Guest Post: On Being Twenty-Three (And Adopting a New Life Philosophy)

Note: I first met Julie on Twitter, but also in person at our DC Jews Tweetup.  Julie is pretty cool because not only does she work in social media, but she eavesdrops on people speaking Russian because many times, they can’t tell that she speaks it. Julie was born in Moscow, Russia and moved to the United States with her mother shortly before the dissolution of the Soviet Union. She spent her formative years in Lexington, Massachusetts and attended the University of Maryland where she earned Bachelors degrees in both International Business and Marketing as well as a minor in French Studies.
In her blog, “The Misadventures of Julie”, she writes  about issues that touch her life daily. Personal reflections include thoughts on being twentysomething, dating and relationships, and life in DC. A marketing professional with more than six years of industry experience, Julie also provides insight into developments in her industry, social media, and iPhone technology.

277221852_476e8916f0Via hamed on flickr.

Most people think of spring as a time of renewal. But for me, it’s always been fall that signifies things beginning anew: fall brings with it the beginning of school years, the Jewish New Year and my birthday. This triumvirate has caused the end of August / beginning of September to be a period of much reflection of who I am, who I’ve been, who I’m trying to become. What was I able to accomplish in the last year? What things do I need to work on? You get the idea.</p>
This past year, the 23rd year of my life, was a rollercoaster filled with a lot of happiness but a lot of sadness as well. I made the hard decision to move away from my family, coworkers and roommates who were great friends, and I job I loved to see whether DC living would be as fun as I imagined. (And it has been!) I’ll always think of this past year as the year my world was rocked by the death of my grandmother. But it will also be remembered as the year I travelled, dated some great guys (and some not so great guys), and tried my hand at things like white water tubing and PHP coding all the while widening my support network and strengthening existing friendships…</p>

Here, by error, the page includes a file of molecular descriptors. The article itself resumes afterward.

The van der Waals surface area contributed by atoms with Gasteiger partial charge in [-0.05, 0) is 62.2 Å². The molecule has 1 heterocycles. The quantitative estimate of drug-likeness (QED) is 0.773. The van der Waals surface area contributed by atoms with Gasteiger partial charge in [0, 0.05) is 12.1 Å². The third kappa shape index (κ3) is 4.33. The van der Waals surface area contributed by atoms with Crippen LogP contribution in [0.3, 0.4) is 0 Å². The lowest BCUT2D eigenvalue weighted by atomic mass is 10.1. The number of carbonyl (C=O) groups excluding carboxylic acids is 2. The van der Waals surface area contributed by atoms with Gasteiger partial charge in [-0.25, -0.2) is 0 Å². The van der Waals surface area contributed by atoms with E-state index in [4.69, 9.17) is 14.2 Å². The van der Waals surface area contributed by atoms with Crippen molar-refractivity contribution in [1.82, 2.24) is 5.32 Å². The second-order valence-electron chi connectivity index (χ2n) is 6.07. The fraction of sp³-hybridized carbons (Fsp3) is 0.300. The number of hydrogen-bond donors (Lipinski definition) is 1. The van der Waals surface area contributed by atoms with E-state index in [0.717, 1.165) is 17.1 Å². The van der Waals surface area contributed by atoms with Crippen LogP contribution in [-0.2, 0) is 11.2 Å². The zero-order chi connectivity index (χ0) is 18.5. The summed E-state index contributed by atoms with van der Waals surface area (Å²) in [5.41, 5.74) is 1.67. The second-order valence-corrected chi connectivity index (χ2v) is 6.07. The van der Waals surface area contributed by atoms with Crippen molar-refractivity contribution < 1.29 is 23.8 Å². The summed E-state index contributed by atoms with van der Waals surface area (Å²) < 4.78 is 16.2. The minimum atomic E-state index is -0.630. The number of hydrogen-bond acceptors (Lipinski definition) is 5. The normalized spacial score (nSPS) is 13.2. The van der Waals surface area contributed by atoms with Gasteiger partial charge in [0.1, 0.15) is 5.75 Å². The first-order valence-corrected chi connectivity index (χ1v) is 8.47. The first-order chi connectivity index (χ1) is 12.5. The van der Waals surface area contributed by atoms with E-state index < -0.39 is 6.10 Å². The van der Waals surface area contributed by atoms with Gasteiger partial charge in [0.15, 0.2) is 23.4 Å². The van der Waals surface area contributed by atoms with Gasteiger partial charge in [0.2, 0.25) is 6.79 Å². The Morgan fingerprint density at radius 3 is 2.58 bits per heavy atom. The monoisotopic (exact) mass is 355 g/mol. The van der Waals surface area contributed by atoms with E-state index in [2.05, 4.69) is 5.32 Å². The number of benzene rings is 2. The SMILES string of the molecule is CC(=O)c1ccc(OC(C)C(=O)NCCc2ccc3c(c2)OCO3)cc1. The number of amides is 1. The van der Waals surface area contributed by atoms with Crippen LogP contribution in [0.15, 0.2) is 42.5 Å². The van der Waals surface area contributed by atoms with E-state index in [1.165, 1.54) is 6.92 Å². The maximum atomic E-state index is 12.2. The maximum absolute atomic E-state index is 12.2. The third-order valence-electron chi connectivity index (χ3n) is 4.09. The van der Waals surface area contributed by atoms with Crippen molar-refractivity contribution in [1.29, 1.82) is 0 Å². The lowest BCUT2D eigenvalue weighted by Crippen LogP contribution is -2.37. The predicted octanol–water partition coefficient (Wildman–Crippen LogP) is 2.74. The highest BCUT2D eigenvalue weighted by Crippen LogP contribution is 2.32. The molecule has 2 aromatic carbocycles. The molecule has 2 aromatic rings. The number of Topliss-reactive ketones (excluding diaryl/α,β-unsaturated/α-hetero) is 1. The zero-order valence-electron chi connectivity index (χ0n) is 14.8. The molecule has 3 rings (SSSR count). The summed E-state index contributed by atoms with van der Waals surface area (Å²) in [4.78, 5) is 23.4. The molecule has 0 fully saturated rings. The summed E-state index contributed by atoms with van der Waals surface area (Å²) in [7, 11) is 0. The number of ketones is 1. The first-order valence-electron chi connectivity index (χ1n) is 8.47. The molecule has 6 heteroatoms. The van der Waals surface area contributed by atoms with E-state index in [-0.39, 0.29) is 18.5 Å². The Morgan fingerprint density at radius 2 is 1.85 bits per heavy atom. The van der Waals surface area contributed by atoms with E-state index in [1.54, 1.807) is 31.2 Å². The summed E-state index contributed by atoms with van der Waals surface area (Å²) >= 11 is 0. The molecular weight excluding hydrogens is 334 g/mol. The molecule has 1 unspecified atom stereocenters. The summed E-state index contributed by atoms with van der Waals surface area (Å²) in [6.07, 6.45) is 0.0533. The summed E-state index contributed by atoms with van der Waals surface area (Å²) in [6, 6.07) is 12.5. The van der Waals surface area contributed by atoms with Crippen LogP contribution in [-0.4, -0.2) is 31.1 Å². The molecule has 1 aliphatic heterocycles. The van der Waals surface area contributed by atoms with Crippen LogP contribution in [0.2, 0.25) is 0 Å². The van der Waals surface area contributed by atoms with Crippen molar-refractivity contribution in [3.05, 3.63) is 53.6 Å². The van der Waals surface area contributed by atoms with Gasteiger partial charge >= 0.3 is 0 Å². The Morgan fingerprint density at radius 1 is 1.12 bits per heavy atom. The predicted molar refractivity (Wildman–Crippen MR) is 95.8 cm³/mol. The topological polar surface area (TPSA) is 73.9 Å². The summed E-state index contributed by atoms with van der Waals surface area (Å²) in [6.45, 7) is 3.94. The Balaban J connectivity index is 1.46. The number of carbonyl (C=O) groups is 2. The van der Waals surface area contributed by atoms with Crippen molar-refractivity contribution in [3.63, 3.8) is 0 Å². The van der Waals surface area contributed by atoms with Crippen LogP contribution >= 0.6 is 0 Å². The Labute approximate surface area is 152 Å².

Through it all I’ve solicited and been given a lot of advice. And there’s one nugget of (overheard) wisdom that has stayed with me; in fact, I think about almost daily. This magical phrase has in some ways changed my whole outlook on who I aim to become:

Consider everything and nothing a date.

Take a minute to fully take that statement in. Reread it. Now, let me elaborate:

(Hint: the advice applies to everyone, whether you are in a relationship or not!)</p>

Consider everything a date. When we date, we take the time to put on a great outfit, make sure our hair/makeup looks great, etc. Before, during, and after, we are usually on our best behavior. Simply put, considering everything a date translates to an attempt to be at our best at all times.

Consider nothing a date. Dates are really fun – most of the time – but they do bring a certain level of anxiety. Some of the best dates are those that come together without pre-planning because there isn’t any pressure on the situation to be anything but what it is. Considering nothing a date means being in the moment and not worrying about things that are out of our control.

Achieving the attitudes I’ve described above is a lofty goal, I admit, thanks to a little thing called human nature, which tempts us to be lazy, jealous, obsessive, etc. But remembering The Date Principle has provided me with a framework through which I can strive to become a better person – which is how I measure the success of a given year. (Yes, I consider age 23 a success and hope I can say the same of age 24.)

However you define your “new year” – whether by calendar, age, academic level, or religion – may the next one bring only the best for all of us.